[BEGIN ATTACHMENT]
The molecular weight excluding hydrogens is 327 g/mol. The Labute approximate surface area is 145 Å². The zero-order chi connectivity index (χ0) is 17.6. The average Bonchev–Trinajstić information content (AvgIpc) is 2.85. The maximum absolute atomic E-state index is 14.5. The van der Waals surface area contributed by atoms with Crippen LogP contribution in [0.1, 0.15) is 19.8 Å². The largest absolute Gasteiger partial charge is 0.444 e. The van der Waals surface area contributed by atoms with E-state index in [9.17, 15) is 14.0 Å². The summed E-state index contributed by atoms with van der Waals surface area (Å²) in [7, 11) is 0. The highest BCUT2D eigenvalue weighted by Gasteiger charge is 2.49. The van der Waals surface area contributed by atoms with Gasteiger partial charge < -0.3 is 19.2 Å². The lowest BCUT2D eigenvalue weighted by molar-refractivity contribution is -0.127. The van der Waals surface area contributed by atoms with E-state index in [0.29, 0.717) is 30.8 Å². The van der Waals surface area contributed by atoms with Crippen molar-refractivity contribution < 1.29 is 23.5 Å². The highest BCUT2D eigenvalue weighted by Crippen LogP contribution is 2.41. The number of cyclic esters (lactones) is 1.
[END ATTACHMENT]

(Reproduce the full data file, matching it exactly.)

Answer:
The molecular weight excluding hydrogens is 327 g/mol. The Labute approximate surface area is 145 Å². The zero-order chi connectivity index (χ0) is 17.6. The average Bonchev–Trinajstić information content (AvgIpc) is 2.85. The maximum absolute atomic E-state index is 14.5. The van der Waals surface area contributed by atoms with Crippen LogP contribution in [0.1, 0.15) is 19.8 Å². The largest absolute Gasteiger partial charge is 0.444 e. The van der Waals surface area contributed by atoms with E-state index in [9.17, 15) is 14.0 Å². The summed E-state index contributed by atoms with van der Waals surface area (Å²) in [7, 11) is 0. The highest BCUT2D eigenvalue weighted by Gasteiger charge is 2.49. The van der Waals surface area contributed by atoms with Gasteiger partial charge < -0.3 is 19.2 Å². The lowest BCUT2D eigenvalue weighted by molar-refractivity contribution is -0.127. The van der Waals surface area contributed by atoms with E-state index in [0.29, 0.717) is 30.8 Å². The van der Waals surface area contributed by atoms with Crippen molar-refractivity contribution < 1.29 is 23.5 Å². The highest BCUT2D eigenvalue weighted by Crippen LogP contribution is 2.41. The number of cyclic esters (lactones) is 1.